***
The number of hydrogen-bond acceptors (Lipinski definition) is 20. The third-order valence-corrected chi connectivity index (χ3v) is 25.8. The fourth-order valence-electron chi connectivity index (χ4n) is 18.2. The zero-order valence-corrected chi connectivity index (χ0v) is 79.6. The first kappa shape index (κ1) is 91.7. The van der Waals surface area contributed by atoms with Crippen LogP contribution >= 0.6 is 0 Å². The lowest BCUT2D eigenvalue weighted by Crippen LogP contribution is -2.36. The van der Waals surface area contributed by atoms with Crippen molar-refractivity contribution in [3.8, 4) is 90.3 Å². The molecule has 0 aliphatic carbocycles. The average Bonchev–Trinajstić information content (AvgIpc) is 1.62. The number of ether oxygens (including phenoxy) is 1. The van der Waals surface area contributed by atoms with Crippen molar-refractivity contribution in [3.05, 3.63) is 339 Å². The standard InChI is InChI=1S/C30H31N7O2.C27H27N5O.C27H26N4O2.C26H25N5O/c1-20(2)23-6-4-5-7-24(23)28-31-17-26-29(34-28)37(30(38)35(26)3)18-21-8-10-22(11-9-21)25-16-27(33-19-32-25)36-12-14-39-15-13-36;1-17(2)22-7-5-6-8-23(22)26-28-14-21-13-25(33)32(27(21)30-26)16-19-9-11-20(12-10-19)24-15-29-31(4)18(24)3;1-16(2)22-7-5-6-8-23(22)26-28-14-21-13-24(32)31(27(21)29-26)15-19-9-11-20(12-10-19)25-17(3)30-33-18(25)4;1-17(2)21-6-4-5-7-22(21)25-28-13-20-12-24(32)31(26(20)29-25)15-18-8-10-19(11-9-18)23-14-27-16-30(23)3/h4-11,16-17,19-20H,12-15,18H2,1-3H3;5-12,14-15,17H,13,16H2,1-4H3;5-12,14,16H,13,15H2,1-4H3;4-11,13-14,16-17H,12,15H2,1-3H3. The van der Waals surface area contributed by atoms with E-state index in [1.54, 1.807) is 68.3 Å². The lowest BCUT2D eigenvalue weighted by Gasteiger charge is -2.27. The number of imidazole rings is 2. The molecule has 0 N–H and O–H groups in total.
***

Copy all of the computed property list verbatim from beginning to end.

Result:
The number of hydrogen-bond acceptors (Lipinski definition) is 20. The third-order valence-corrected chi connectivity index (χ3v) is 25.8. The fourth-order valence-electron chi connectivity index (χ4n) is 18.2. The zero-order valence-corrected chi connectivity index (χ0v) is 79.6. The first kappa shape index (κ1) is 91.7. The van der Waals surface area contributed by atoms with Crippen LogP contribution >= 0.6 is 0 Å². The lowest BCUT2D eigenvalue weighted by Crippen LogP contribution is -2.36. The van der Waals surface area contributed by atoms with Crippen molar-refractivity contribution in [3.8, 4) is 90.3 Å². The molecule has 0 aliphatic carbocycles. The average Bonchev–Trinajstić information content (AvgIpc) is 1.62. The number of ether oxygens (including phenoxy) is 1. The van der Waals surface area contributed by atoms with Crippen molar-refractivity contribution in [3.05, 3.63) is 339 Å². The standard InChI is InChI=1S/C30H31N7O2.C27H27N5O.C27H26N4O2.C26H25N5O/c1-20(2)23-6-4-5-7-24(23)28-31-17-26-29(34-28)37(30(38)35(26)3)18-21-8-10-22(11-9-21)25-16-27(33-19-32-25)36-12-14-39-15-13-36;1-17(2)22-7-5-6-8-23(22)26-28-14-21-13-25(33)32(27(21)30-26)16-19-9-11-20(12-10-19)24-15-29-31(4)18(24)3;1-16(2)22-7-5-6-8-23(22)26-28-14-21-13-24(32)31(27(21)29-26)15-19-9-11-20(12-10-19)25-17(3)30-33-18(25)4;1-17(2)21-6-4-5-7-22(21)25-28-13-20-12-24(32)31(26(20)29-25)15-18-8-10-19(11-9-18)23-14-27-16-30(23)3/h4-11,16-17,19-20H,12-15,18H2,1-3H3;5-12,14-15,17H,13,16H2,1-4H3;5-12,14,16H,13,15H2,1-4H3;4-11,13-14,16-17H,12,15H2,1-3H3. The van der Waals surface area contributed by atoms with E-state index in [1.54, 1.807) is 68.3 Å². The lowest BCUT2D eigenvalue weighted by Gasteiger charge is -2.27. The number of imidazole rings is 2. The molecule has 0 N–H and O–H groups in total.